Niyigena Wilson's Family
During my time in Rwanda, I met some insanely strong human beings, who, despite their hardships, are never seen without a smile. Wilson is one of these extraordinary people. Not only is he always smiling, but he is spreading smiles and laughs to the people around him. From just looking at him, one could never guess what a difficult life he has led, and is still leading. After learning his story, I realized I needed to help him in any way I could.
After 1994, Mukeshimana Igiraneza, only six years old, fled to the Congo with her parents. They were constantly moving around, living in camps and hoping for food. She met Mahoro Sherma in Congo, where they married and had their three children; Niyozera Dansila, Indengera Solange and Niyomufasha Germaine, now 14, 12 and 10 years old. This couple found Niyigena Wilson roaming around with no family. He was 12 years old at this time and is now 17. He never met his real parents, but luckily this family adopted him as their own. Wilson has no recollection of his time wandering the camps alone, however, when asked about it, he starts to cry. It seems as though he can remember, but the memory is too hard to think about.
The family decided to move back to Rwanda because their life in Congo was too hard. Throughout his time in Congo, many people had told Sherma who his parents were and where they came from. Sherma and his wife were having a difficult time earning money and were treated poorly for being Rwandan. Afraid to let others know they wanted to return to Rwanda, they secretly entered a United Nations (UNHCR) refugee camp where they asked for help. When UNHCR asked Sherma where he wanted to return, he told them Murara where his family was originally from. Five months ago, UNHCR assisted in their return to Rwanda. On arriving in Murara, a village meeting was held and it was confirmed that Sherma’s family is from the village.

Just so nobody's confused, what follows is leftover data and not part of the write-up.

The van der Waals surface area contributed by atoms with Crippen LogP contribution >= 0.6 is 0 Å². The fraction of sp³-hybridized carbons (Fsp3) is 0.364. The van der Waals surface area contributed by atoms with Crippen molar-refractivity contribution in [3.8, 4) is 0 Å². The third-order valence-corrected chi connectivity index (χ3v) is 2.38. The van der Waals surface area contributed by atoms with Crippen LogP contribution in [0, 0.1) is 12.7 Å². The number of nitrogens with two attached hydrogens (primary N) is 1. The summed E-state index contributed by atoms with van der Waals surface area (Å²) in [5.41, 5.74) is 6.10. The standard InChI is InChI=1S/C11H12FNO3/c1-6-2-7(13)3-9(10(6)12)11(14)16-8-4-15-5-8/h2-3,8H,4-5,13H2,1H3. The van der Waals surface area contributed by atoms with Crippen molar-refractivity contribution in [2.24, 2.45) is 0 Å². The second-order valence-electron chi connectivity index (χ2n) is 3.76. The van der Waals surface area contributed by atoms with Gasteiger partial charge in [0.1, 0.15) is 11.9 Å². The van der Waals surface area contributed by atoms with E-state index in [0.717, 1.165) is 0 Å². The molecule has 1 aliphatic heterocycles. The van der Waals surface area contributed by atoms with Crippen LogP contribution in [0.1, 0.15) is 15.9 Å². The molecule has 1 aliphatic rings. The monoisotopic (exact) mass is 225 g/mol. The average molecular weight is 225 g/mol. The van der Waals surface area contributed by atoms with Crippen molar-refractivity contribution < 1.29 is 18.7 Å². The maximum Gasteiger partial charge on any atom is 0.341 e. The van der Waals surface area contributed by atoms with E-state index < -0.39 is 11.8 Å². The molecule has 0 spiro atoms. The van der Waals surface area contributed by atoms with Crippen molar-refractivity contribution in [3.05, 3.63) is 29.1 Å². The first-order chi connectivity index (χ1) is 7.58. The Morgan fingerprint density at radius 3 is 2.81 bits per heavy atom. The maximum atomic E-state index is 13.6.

The three youngest children had some schooling in the Congo, but since their return, the family has not been able to afford uniforms or books. Therefore, none of the children are in school. The oldest daughter, Dansila, cannot attend school as she was diagnosed by the local clinic with a liver problem. Five months ago, Dansila developed swelling in her lower extremities along with shortness of breath during exertion. Unfortunately, the family still has no identity cards which prevents them from getting health insurance. Dansila has had no medical testing in regards to her poor health.
Even though their life is still hard in Rwanda, they do not regret their decision to come home. In Rwanda, at least they are now living amongst their own people and are accepted in the community. As the mother Igiraneza says, “If I am without water, at least my neighbor will give me some. In Congo, we are all alone.” It is easier to struggle with a community to support you than to struggle on your own.
At the beginning, the UNHCR supplied them with some food, which is long gone after being eaten or sold for house rent. This family of six rent a dilapidated house for 6,000 Rwandan franc a month (about $6.50). They have no regular income and are barely surviving. The father, Sherma, is extremely ill and cannot work. Therefore, Wilson is the only source of income for the family. In Rwanda it is already difficult to find work as an adult. Can you imagine how hard it is for a 17 year old? Wilson was brave enough to approach our Project Coordinator and ask for a job. Luckily he was hired and has become one of our best workers. Meeting him and his family has allowed us to learn Wilson’s story and decide to help his family.
The strength and bravery that Wilson showed me will inspire me for many years to come. Wilson taught me that I can do anything I put my mind to. I know I have to do whatever I can to show Wilson he is capable of doing anything he wants to do as well. By giving him access to a safe shelter from the elements, I feel we are helping to enhance Wilsons future. Your donation can change lives.
Wilson's Life in Rwanda